Covid-19 coronavirus crisis: university offers itself as online fallback

‘We’re all in this together’, v-c insists, as universities scramble to teach 100,000 stranded students

二月 12, 2020
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A Queensland university has offered itself as an online backup for rival institutions’ Chinese students, as Australian universities seek ways to teach almost 100,000 people stranded in China by the Covid-19 coronavirus-related travel ban.

The University of Southern Queensland (USQ) has offered 25 per cent “fee scholarships” to Chinese students who are unable to attend their regular Australian campuses in semester one, and opt to study online with USQ instead.

Vice-chancellor Geraldine Mackenzie described the offer as a “goodwill gesture, backed by our expertise and experience in online learning, to ensure that the Australian university sector continues to maintain its excellent reputation in China”.

Students who wanted to take up the opportunity for “cross-institutional study” would need approval from their regular universities, she stressed.

The offer comes as Australian institutions with significant Chinese enrolments seek ways to maintain course continuity. Most – including Melbourne, Monash, Queensland, Sydney and University of Technology Sydney (UTS) – are giving some or all of their Chinese students the option of studying online for between two and five weeks, and in some cases a full semester.

Experts question the technical feasibility of rapidly escalating online options for Chinese students accustomed to on-campus delivery. But Professor Mackenzie said USQ had a “proud” history of distance education.

She said USQ courses had been studied online by Chinese students for decades. Over the past three years people in China had studied 14 USQ degrees online, in areas including commerce, science and business administration.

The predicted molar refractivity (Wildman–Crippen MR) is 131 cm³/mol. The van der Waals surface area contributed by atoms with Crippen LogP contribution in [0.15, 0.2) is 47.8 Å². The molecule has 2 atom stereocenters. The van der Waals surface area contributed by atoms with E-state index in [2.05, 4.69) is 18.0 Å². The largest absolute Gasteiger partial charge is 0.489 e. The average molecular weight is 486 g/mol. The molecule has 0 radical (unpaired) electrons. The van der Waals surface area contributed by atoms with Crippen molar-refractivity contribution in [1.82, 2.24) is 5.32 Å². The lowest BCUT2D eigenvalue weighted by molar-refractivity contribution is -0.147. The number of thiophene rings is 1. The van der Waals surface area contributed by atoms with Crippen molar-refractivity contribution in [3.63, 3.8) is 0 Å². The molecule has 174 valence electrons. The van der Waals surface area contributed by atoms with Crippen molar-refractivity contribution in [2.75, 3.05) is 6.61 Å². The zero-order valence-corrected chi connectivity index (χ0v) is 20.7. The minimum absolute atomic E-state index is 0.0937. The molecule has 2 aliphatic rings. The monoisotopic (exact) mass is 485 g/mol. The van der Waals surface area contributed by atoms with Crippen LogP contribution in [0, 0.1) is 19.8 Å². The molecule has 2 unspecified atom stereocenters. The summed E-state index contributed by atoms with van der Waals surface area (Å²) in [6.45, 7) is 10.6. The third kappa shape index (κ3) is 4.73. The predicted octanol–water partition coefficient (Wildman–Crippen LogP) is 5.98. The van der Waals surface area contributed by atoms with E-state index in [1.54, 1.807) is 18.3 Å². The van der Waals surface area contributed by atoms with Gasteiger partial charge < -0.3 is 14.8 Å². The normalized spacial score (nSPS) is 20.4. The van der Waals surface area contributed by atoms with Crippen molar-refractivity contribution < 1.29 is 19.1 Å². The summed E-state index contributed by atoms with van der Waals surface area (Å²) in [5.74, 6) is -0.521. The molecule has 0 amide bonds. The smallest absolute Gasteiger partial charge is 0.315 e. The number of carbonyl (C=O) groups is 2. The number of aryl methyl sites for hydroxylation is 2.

An education consultant said USQ’s offer raised “all sorts of logistical problems” – such as the compatibility of its course content – and appeared to be an attempt to shore up international enrolments at rival universities’ expense.

The consultant, who asked not to be named, said USQ should have discussed the option privately with other universities rather than “going over their heads [and] trying to get the affected students to…go to USQ for the semester”.

Professor Mackenzie emphatically denied any intention to “poach”. She said USQ had discussed the option with other universities last week, and other online-intensive institutions had made similar offers.

She said she expected very few students to take up the option: “It certainly won’t be in the thousands and it won’t be in the hundreds. At most it will be someone wanting to pick up a couple of subjects in maybe a business degree.

“We made the offer because we already have students studying online in China with our partner institutions. Very few of us have that sort of capability. To be brutally frank, a student currently enrolled in the University of Sydney isn’t going to suddenly change to USQ based on doing one or two subjects with us externally.”

USQ and other regional universities have attracted little of the massive cash injection that Chinese students have delivered to large research-intensive universities. University of Sydney sociologist Salvatore Babones has calculated that the Group of Eight institutions and UTS collectively attracted A$2.79 billion (£1.45 billion) from Chinese students in 2018. USQ earned just A$45 million from its entire international cohort.

But Professor Mackenzie said all Australian universities would suffer if the virus crisis turned students off Australia. “At the moment, everybody’s doing everything they can to help. There’s a real sense of camaraderie in this because we’re all in it together.”



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